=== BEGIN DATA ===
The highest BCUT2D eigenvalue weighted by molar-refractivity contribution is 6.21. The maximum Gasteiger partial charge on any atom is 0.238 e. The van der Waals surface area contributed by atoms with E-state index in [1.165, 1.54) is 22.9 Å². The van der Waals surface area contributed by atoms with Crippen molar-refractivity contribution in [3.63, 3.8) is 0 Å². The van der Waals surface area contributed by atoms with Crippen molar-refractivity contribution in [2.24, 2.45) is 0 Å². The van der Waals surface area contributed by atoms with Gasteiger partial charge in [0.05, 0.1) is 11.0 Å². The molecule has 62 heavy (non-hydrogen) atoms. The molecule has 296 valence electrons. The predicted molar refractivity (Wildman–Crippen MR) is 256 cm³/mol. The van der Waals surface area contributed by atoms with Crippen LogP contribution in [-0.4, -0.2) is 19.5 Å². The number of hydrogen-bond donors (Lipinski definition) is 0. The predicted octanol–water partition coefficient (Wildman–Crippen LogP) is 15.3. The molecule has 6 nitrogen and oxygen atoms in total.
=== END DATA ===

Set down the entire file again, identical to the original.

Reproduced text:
The highest BCUT2D eigenvalue weighted by molar-refractivity contribution is 6.21. The maximum Gasteiger partial charge on any atom is 0.238 e. The van der Waals surface area contributed by atoms with E-state index in [1.165, 1.54) is 22.9 Å². The van der Waals surface area contributed by atoms with Crippen molar-refractivity contribution in [3.63, 3.8) is 0 Å². The van der Waals surface area contributed by atoms with Crippen molar-refractivity contribution in [2.24, 2.45) is 0 Å². The van der Waals surface area contributed by atoms with Gasteiger partial charge in [0.05, 0.1) is 11.0 Å². The molecule has 62 heavy (non-hydrogen) atoms. The molecule has 296 valence electrons. The predicted molar refractivity (Wildman–Crippen MR) is 256 cm³/mol. The van der Waals surface area contributed by atoms with Crippen LogP contribution in [-0.4, -0.2) is 19.5 Å². The number of hydrogen-bond donors (Lipinski definition) is 0. The predicted octanol–water partition coefficient (Wildman–Crippen LogP) is 15.3. The molecule has 6 nitrogen and oxygen atoms in total.